Second Order Reaction

The sum of power of concentration of reactants in the rate law expression is called the order of that chemical reaction. Reactions can be first order reaction, second order reaction, pseudo first order reaction etc. depends on the concentration of the reactants. In this article we will discuss about second order reactions in detail.

Suppose a reaction is – aA + bB 🡪 cC + dD

Rate according to rate law expression = k [A]x [B]y

Where x and y are concentrations of A and B respectively.

So, order of reaction will be = x + y

We can say x is the order of reaction with respect to A and y is the order of reaction with respect to B.

Now if suppose x=1 and y = 1 then the reaction will be 2nd order reaction. Reactions in which reactants are identical and form a product can also be second order reactions.

Many reactions such as decomposition of nitrogen dioxide, alkaline hydrolysis of ethyl acetate, decomposition of hydrogen iodide, formation of double stranded DNA from two strands etc. can be explained by second order kinetics.

What is Second Order Reaction?

A reaction is called a second order reaction when the overall order is two. Suppose if the reaction is as follows –

A + A 🡪 P

Or 2A 🡪 P

In these reactions rate is proportional to the square of the concentration of one reactant. The differential rate law for the above second order reaction can be written as follows –

Rate of such reactions can also be written as r = k[A]2

Here k is rate constant for second order reaction. Unit of reaction rate (r) is moles per liter per second (mol.L-1.s-1) and the unit of second order rate constant is M-1.s-1 (M is molarity which can be expressed as mol/L).

If both the reactants are different in the reaction –

A + B 🡪 P

Rate for the above reaction can be written as follows –

R = k[A]x[B]y

Where the sum of x and y is equal to two.

Examples of Second Order Reactions

Few examples of second order reaction are given below –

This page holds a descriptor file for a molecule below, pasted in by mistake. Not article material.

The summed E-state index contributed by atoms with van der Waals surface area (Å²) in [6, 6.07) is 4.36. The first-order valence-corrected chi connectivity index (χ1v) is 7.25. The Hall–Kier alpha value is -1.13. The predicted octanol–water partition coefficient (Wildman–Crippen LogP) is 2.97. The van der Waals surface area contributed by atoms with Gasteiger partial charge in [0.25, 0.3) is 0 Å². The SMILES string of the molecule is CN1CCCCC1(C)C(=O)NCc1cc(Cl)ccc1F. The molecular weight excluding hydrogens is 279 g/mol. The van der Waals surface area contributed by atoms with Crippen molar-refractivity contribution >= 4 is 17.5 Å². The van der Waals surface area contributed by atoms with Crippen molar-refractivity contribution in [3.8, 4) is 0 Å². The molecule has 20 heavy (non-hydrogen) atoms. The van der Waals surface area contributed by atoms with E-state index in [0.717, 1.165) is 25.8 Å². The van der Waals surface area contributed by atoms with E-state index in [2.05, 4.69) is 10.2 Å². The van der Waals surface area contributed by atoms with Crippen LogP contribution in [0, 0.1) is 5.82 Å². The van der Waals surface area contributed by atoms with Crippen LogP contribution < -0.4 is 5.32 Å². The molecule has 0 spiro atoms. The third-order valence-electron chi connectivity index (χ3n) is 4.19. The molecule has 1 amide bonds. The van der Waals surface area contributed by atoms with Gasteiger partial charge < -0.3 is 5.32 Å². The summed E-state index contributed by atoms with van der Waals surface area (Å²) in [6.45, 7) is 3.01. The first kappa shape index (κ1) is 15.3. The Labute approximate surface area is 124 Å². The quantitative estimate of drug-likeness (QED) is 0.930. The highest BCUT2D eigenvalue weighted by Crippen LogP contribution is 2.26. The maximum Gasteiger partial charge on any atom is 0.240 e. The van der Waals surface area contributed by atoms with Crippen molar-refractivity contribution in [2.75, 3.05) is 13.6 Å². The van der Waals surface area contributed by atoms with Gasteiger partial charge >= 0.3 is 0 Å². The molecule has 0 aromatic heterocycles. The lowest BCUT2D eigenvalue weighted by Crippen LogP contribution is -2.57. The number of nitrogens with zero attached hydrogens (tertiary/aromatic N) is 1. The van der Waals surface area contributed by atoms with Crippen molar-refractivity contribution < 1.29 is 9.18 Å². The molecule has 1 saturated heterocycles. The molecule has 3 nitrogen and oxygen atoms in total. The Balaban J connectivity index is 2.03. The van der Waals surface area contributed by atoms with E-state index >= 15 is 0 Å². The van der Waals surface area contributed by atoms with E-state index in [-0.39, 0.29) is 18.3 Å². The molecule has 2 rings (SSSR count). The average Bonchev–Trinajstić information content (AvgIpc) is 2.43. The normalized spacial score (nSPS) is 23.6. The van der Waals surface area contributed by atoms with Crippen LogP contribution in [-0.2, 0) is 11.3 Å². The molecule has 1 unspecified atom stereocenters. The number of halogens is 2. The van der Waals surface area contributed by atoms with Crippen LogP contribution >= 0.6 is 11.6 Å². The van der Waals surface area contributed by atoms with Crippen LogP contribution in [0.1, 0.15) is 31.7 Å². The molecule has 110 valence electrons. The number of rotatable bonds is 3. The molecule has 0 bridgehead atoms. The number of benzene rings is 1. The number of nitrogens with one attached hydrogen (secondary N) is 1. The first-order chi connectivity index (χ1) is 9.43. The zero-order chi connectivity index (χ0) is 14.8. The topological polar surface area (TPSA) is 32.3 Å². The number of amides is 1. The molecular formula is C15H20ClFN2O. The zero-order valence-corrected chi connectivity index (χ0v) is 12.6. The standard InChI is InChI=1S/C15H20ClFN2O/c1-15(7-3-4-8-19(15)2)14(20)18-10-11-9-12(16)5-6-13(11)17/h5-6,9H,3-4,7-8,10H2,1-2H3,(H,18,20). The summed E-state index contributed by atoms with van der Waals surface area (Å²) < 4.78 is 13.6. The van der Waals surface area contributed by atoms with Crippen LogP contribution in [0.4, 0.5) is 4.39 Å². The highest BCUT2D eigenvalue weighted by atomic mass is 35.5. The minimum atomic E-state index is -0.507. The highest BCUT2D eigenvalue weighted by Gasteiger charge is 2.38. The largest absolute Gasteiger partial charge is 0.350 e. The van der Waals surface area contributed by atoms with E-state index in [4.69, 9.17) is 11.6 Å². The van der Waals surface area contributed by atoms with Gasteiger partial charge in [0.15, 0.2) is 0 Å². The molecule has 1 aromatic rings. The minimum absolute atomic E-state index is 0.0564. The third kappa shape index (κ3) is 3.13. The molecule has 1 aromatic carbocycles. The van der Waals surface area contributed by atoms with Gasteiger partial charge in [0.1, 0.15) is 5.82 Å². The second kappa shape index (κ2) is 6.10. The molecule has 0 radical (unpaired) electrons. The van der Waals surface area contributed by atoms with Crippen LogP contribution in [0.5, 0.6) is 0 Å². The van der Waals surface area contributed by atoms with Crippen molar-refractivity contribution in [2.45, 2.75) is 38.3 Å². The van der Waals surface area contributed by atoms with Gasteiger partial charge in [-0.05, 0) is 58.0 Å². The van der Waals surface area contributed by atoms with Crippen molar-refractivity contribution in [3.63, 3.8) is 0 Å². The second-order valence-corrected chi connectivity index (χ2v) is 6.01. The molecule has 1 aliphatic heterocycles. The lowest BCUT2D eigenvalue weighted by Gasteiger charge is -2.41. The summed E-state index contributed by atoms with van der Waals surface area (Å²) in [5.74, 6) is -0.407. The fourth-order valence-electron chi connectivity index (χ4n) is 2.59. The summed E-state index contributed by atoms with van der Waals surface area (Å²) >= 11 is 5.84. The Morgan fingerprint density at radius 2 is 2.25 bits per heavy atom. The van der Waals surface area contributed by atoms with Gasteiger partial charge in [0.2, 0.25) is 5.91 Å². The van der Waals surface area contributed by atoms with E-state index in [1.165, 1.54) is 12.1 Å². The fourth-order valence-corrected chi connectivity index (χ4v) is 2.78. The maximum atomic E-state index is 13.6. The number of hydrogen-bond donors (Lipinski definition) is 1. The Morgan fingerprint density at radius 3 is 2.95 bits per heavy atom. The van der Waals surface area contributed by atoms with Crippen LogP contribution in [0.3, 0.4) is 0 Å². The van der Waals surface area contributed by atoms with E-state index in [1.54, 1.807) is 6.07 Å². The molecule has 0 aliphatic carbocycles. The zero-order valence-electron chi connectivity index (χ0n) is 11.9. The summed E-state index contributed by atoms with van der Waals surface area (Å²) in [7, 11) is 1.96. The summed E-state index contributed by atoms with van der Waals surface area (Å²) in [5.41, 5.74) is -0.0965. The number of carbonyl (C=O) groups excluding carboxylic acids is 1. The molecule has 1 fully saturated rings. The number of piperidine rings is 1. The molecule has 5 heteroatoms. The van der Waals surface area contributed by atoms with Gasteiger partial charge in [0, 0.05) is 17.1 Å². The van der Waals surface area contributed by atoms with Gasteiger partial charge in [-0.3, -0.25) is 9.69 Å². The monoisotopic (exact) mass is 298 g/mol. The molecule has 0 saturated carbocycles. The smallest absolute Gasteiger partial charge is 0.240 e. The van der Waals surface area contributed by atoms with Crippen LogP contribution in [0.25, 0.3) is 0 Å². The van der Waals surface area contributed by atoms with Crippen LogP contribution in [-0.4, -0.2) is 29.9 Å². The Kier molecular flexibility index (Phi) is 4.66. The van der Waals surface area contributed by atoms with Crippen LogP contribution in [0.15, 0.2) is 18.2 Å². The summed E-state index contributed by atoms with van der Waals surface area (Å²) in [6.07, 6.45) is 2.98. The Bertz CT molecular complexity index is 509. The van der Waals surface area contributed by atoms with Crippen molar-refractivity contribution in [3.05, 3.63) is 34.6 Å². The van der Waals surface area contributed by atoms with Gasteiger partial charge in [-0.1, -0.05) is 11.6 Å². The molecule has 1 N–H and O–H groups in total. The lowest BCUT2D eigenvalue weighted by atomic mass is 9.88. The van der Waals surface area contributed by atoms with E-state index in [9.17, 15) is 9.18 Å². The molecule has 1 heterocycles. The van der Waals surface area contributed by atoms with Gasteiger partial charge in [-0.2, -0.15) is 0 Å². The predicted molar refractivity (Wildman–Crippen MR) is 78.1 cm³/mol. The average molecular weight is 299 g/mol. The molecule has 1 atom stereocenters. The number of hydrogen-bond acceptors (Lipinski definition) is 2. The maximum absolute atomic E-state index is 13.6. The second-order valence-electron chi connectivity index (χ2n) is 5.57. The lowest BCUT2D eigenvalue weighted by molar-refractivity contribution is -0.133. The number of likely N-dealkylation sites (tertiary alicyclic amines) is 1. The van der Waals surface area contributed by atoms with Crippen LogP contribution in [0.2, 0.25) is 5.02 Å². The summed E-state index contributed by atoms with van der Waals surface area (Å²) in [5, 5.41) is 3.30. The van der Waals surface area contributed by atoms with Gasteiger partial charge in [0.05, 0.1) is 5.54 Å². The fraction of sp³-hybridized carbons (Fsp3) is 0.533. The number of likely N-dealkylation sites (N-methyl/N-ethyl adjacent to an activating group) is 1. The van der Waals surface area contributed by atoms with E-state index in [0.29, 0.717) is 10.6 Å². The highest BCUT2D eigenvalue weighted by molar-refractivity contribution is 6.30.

• Nitrogen dioxide decomposes into nitrogen monoxide and oxygen. Reaction is given below-

2NO2 🡪 2NO + O2

• Decomposition of hydrogen iodide – Hydrogen iodide breaks down into iodine and hydrogen. Reaction is given below –

2HI 🡪 I2 + H2

• Decomposition of nitrosyl bromide –

2NOBr 🡪 2NO + Br2

• Hydrolysis of an ester in presence of a base –

CH3COOC2H5 + NaOH 🡪 CH3COONa + C2H5OH

• Combustion Reaction –

O2 + C 🡪 O + CO

Integrated and differential Rate Equation for Second Order Reactions

We are considering here that equation where chemical reaction can be represented as follows –

A + A 🡪 P _ _ _ _ _ (1)

Generally, polymerization reactions follow the same as in them two monomer units combine and form a polymer.

The differential rate law equation for the chemical equation (1) can be written as follows –

(Image to be added soon)_ _ _ _ _ (2)

On rearranging the above equation (2), we get –

(Image to be added soon) _ _ _ _ _ (3)

On integrating the above equation (3) considering that concentration of the reactant changes between time 0 and time t, we get –

(Image to be added soon) _ _ _ _ _(4)

Applying the power rule of integration in equation (4), we get –

On simplifying equation (5), we get –

Equation (6) is the required integrated rate expression of second order reactions.

Second Order Reaction Graph

On rearranging the equation (6), we get –

On comparing equation (7) with straight line equation or linear equation y = mx + c, we can write –

Y = 1/[A]t (on y-axis)

X = t (on x-axis)

m = k (Slope)

c = 1/[A]0 (Intercept)

so, graph can be drawn as follows –

It is clear from the graph that slope is equal to the value of rate constant k.

Half life of Second Order Reactions

The amount of time required by reactant/s in a reaction for undergoing decay by half is called half life of that reaction. In the same way the amount of time required by reactant/s to undergo decay by half in second order reaction is called half life of second order reaction. So, while calculating the half life of a reaction t becomes t1/2 and as t=t1/2 then [A]t becomes [A]0/2.

Now putting the values of t and [A] in equation (6), we get –

On solving equation (8), we get –

On simplifying equation (9), we get –

Equation (11) is the equation for half life of second order reaction.

As we can see t1/2 is inversely proportional to the concentration of the reactant in second order reactions. Graph is given below for half life of second order reactions which is drawn between [A] and t.